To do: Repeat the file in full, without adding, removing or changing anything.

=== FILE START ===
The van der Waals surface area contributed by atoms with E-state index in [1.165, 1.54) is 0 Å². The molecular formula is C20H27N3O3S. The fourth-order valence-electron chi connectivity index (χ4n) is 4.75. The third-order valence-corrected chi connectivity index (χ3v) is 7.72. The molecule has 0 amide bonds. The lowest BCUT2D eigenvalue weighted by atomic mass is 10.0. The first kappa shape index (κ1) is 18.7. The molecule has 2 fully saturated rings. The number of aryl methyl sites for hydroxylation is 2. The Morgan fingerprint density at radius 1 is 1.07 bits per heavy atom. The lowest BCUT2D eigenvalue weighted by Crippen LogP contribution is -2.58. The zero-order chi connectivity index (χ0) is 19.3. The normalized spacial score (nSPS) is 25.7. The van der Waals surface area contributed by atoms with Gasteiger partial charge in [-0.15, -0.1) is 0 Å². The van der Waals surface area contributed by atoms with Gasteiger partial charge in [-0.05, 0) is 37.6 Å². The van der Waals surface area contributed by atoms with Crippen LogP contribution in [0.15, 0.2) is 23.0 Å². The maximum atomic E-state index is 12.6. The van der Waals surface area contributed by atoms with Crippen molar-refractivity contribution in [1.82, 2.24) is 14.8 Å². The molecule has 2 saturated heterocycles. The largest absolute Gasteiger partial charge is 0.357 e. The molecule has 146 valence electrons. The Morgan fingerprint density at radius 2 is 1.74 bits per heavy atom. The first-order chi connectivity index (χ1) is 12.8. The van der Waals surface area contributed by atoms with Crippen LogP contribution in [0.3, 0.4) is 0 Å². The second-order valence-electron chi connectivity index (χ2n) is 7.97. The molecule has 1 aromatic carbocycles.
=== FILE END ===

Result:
The van der Waals surface area contributed by atoms with E-state index in [1.165, 1.54) is 0 Å². The molecular formula is C20H27N3O3S. The fourth-order valence-electron chi connectivity index (χ4n) is 4.75. The third-order valence-corrected chi connectivity index (χ3v) is 7.72. The molecule has 0 amide bonds. The lowest BCUT2D eigenvalue weighted by atomic mass is 10.0. The first kappa shape index (κ1) is 18.7. The molecule has 2 fully saturated rings. The number of aryl methyl sites for hydroxylation is 2. The Morgan fingerprint density at radius 1 is 1.07 bits per heavy atom. The lowest BCUT2D eigenvalue weighted by Crippen LogP contribution is -2.58. The zero-order chi connectivity index (χ0) is 19.3. The normalized spacial score (nSPS) is 25.7. The van der Waals surface area contributed by atoms with Gasteiger partial charge in [-0.15, -0.1) is 0 Å². The van der Waals surface area contributed by atoms with Gasteiger partial charge in [-0.05, 0) is 37.6 Å². The van der Waals surface area contributed by atoms with Crippen LogP contribution in [0.15, 0.2) is 23.0 Å². The maximum atomic E-state index is 12.6. The van der Waals surface area contributed by atoms with Crippen molar-refractivity contribution in [1.82, 2.24) is 14.8 Å². The molecule has 2 saturated heterocycles. The largest absolute Gasteiger partial charge is 0.357 e. The molecule has 146 valence electrons. The Morgan fingerprint density at radius 2 is 1.74 bits per heavy atom. The first-order chi connectivity index (χ1) is 12.8. The van der Waals surface area contributed by atoms with Crippen LogP contribution in [0.3, 0.4) is 0 Å². The second-order valence-electron chi connectivity index (χ2n) is 7.97. The molecule has 1 aromatic carbocycles.